A project to replace the UK's old iron mains gas pipes with a network capable of carrying hydrogen and biomethane is on course to reduce the greenhouse gas emissions of Britain's gas network by two-thirds by 2032, according to new figures published today by the Energy Networks Association (ENA) that suggest the investment could cut emissions equivalent to taking more than 500,000 cars off the road.
The major infrastructure project forms part of the Iron Mains Risk Replacement Programme, which is replacing the UK's old iron network with hydrogen- and biomethane-ready piping made from plastic. Estimated to cost up to £28bn, the project is coordinated by ENA's Gas Goes Green initiative, which is bringing together all Britain's gas network companies in a bid to deliver the world's first zero-carbon gas grid.
The current iron pipes carry methane-based natural gas. Methane is a potent greenhouse gas with global warming potential that is 21 times greater than that of CO2. Around a quarter of manmade global warming is attributed to methane emissions with leaks from gas production and distribution infrastructure seen as a major source of the gas.
Up until 2014, when the replacement project began, iron mains pipes supplied gas for heating, cooking, and hot water to 23 million properties across the UK through 284,000km of pipelines, with 85 per cent of properties connected to the network.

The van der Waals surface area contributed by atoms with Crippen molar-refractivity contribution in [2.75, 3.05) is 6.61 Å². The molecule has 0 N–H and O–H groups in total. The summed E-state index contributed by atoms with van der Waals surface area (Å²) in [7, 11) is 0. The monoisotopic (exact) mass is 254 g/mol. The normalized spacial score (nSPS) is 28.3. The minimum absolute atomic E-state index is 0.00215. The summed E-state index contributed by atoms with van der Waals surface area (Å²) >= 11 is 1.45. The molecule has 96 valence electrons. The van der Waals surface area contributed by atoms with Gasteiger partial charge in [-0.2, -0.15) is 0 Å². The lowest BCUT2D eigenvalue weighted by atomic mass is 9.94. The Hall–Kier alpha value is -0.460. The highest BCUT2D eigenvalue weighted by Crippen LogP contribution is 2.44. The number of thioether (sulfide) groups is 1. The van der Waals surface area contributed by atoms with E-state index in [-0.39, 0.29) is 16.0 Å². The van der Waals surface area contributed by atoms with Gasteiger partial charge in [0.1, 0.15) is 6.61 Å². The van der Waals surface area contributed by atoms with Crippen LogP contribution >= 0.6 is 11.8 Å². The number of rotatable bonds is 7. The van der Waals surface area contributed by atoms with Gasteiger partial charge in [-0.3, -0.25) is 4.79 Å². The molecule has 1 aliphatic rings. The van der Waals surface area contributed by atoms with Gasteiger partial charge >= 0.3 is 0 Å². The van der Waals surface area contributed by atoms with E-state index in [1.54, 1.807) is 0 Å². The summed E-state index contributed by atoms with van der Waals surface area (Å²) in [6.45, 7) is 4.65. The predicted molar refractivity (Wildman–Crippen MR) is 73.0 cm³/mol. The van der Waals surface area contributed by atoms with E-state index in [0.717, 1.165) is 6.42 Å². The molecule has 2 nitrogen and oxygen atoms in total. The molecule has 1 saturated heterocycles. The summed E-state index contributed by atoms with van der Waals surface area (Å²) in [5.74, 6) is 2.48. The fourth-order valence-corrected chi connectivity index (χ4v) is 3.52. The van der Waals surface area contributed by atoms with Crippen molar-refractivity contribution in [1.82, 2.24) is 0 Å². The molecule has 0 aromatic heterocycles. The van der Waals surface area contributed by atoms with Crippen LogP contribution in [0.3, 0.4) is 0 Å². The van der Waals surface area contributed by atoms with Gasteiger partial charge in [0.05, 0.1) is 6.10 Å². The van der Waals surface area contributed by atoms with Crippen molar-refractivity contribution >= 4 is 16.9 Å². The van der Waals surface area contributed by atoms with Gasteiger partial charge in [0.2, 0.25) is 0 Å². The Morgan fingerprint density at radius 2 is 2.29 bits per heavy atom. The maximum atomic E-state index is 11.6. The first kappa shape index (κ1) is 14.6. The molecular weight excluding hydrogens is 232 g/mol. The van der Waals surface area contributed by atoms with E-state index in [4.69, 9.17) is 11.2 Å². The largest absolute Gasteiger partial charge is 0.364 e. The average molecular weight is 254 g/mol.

However, the Iron Mains Risk Replacement Programme has already reduced emissions by more than a fifth since then, the ENA figures show, the equivalent of taking 179,123 cars off the road. By 2032, if the corresponding investment plans are approved by Ofgem, emissions will drop again by more than half, the equivalent to taking an additional 347,310 cars off the road since 2020, according to the ENA.
"We need to decarbonise the gas that we use. And an investment programme that was first introduced in 2002 to improve safety is now playing a vital role in reducing emissions and laying the foundations for a world-leading zero carbon gas grid," said David Smith, chief executive of the Energy Networks Association, which is lobbying Ofgem to approve investment plans submitted to the energy regulator as part of its RIIO-2 price control of energy network companies. The plans are currently under consultation.